Is Baptism “Essential” for Salvation? Reconsidering the Wording of the Question

Historically, the Christian tradition I have been a part of (the Christian Churches/Churches of Christ) has believed and taught that baptism is the time a penitent believer in Jesus Christ receives salvation. Thus, it has become common nomenclature to say that “baptism is ‘essential’ for salvation.” This phrase has become so common and standard that it has often been used as a litmus test for biblical fidelity. If you do not believe that baptism is essential for salvation, then you are, by definition, a defector of the faith–someone who no longer believes in Scripture and authority of God’s Word.

But is this phrase a good way to state the view of baptism that the Christian Churches and Churches of Christ have historically held? I contend that it probably is not, and we ought to reformulate the statement, particularly jettisoning the term “essential.” The reason is because “essential” carries with it the idea of absolute necessity with no exceptions whatever. This is what “essential” means. Thus, the question is really this: “Are there any exceptions whatsoever to being baptized to be saved?” This question, now properly formulated, cannot be answered by pointing to a passage in the Bible and quoting it. No where in Scripture can a person point with his finger a verse that states, “Baptism is essential for salvation and you cannot be saved at all without being baptized–no exceptions.” This idea, or conclusion, is inferred or must be argued for by putting together multiple passages of what Scripture does say about baptism and reasoning to this conclusion. Thus, the question must be answered philosophically and theologically rather than merely quoting the Bible.

Since the question as asked must be answered philosophically and theologically, the answer will vary from person to person. In fact, the question of exceptions to baptism has been answered in various ways by various people throughout church history. One significant example is the one given by the great theologian and philosopher Augustine. He emphatically believed that Scripture taught that baptism is for salvation, but he also allowed for exceptions, such as a person who is martyred for Christ but had not been baptized. He called this “baptism of blood,” and he stated that this is sufficient in lieu of (water) baptism for salvation. Augustine also supported the idea of “baptism of desire,” which took a person’s desire to be baptized as sufficient in cases when it was impossible for a person to be baptized, such as a disabled person or for some reason no water was available for baptism.

Interestingly, the great theologian of the Christian Churches, Jack Cottrell, agrees with this assessment, contending that at least “baptism of desire” is a valid exception to (water) baptism for salvation. [See his blog HERE.] Thus, logically, he would have to say that “baptism is not ‘essential’ for salvation.” In fact, he does just this, by making a distinction between “absolute necessity” and “relative necessity”:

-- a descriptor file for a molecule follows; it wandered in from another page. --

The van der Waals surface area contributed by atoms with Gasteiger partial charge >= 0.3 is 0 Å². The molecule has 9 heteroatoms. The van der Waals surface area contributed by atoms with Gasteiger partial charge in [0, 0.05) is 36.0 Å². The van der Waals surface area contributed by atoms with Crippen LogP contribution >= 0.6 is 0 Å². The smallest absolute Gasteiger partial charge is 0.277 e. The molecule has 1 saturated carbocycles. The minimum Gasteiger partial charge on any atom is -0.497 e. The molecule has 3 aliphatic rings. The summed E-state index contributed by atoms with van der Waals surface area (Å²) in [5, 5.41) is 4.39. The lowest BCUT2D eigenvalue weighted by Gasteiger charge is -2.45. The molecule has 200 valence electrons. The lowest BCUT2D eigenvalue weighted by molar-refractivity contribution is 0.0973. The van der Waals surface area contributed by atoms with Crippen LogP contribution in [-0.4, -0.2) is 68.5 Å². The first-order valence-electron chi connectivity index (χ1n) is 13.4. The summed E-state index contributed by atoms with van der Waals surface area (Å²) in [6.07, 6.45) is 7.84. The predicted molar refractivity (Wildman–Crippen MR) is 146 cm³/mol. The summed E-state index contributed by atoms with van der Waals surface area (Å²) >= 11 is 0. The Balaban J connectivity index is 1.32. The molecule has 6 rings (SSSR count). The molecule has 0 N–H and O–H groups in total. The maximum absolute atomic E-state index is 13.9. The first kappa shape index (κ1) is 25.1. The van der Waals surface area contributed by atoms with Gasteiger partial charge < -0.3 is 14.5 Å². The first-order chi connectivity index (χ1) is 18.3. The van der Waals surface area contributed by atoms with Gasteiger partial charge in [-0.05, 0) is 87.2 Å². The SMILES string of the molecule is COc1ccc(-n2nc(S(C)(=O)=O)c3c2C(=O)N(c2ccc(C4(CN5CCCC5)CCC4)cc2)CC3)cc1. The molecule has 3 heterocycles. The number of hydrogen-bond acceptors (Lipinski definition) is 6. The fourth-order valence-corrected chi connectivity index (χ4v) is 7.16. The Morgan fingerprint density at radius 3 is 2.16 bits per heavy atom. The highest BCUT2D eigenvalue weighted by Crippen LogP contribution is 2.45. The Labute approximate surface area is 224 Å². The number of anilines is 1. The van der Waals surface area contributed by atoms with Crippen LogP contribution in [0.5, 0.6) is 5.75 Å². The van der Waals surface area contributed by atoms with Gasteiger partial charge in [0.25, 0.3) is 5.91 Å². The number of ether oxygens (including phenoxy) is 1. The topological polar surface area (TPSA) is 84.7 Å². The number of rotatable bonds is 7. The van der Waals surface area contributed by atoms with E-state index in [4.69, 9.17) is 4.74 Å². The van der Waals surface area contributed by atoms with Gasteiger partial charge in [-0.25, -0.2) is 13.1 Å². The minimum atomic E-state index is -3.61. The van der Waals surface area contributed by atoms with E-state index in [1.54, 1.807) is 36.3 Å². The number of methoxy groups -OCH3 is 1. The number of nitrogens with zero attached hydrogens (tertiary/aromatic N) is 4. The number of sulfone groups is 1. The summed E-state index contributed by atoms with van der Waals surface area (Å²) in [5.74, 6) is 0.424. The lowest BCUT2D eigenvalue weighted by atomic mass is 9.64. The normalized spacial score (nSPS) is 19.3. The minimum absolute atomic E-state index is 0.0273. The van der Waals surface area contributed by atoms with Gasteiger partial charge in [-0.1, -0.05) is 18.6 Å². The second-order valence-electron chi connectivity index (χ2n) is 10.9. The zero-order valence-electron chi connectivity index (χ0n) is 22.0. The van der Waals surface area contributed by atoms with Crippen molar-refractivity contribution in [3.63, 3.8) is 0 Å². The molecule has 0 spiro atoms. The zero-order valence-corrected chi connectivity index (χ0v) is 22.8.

I believe that it is appropriate and sometimes essential to make a distinction between what is absolutely necessary for salvation as compared with what is only relatively necessary. The idea is that even if baptism has been appointed by God as a necessary part of the salvation process in the New Testament age, it still has only a relative necessity and can be dispensed with in extraordinary circumstances. Faith, on the other hand, is an absolutely and inherently necessary condition for salvation. It is conceivable that one could be saved without baptism, but not without faith.[1; emphasis mine]

Perhaps, then, we ought to rephrase the question to be more biblical and more accurate: “Does the Bible teach that baptism is for the forgiveness of sins and the gift of the Holy Spirit, i.e., for salvation?” This is an easy answer for all in the Christian Churches and Churches of Christ tradition: Yes! But is it essential? Are there exceptions? Are there more exceptions even to “baptism of blood” and “baptism of desire?” This depends. Ultimately, God knows, and we as humans will continue to hold different theological and philosophical opinions to the question. One thing, however, we must keep in mind is that, whether there are exceptions or not, we must never be afraid to teach the conviction we have concerning the doctrine of baptism. Cottrell’s words serve as a great reminder and concluding thought on this matter:

In this connection, though, we must be careful to guard against an error that is quite common within Protestantism, namely, a glossing over of the distinction between absolute and relative necessity as it refers to baptism. It is common practice to cite a situation in which water baptism for a believer is impossible (e.g., lost in a desert) and to conclude from such that baptism has no necessary connection with salvation at all. That is to say, an example that proves at most that baptism is not absolutely necessary is used to prove that it is not necessary even under ordinary circumstances. This is a non sequitur: it does not follow. In any normal situation where water baptism is at all possible, it IS a condition for salvation: “He who has believed and has been baptized shall be saved” (Mark 16:16).[2, emphasis mine]

Peace to You!

The Blade

This entry was posted in Ministry, Theology. Bookmark the permalink.

10 Responses to Is Baptism “Essential” for Salvation? Reconsidering the Wording of the Question

  1. Gayleen Beavers says:

    I absolutely do not agree with your article. You said “even if God has appointed baptism as a NECESSARY part of the N.T. process of Salvation” and then go on to “relative”. Do you know better than God with your relativity. Is everything relative?
    I believe that Baptism is the point where a person is saved. I accept what God says not what “expert theologians” say.

  2. Thinkosopher says:

    I like your post but it raises some other issues/questions. This comment is a bit long but I hope to bring these things up to help foster the discussion since they normally never get brought up in this debate.
    I would strongly question the distiction between absolute and relative necessity since it does not appear in Scripture. I agree that faith is an “absolute necessity” but there is nothing to keep it defined as such other than the historical precedent of Augustine’s uninspired opinion. There are nonbelievers who say they “want” to believe “but cant” due to perceived intellectual barriers. We cannot create artificial distinctions ad infinitum to satisfy what appear to be problems from our human perspective.

    I strongly question the concept of exeptions to the plan of salvation. Maybe you could elaborate on it some more. Although I agree insofar as God alone having the authority to theoretically make exceptions to his commands/decrees as he sees fit, he has revealed to us that has decided to not do so when it comes to obeying the gospel. Scripture cannot be broken, and God must uphold his word because of his nature and character.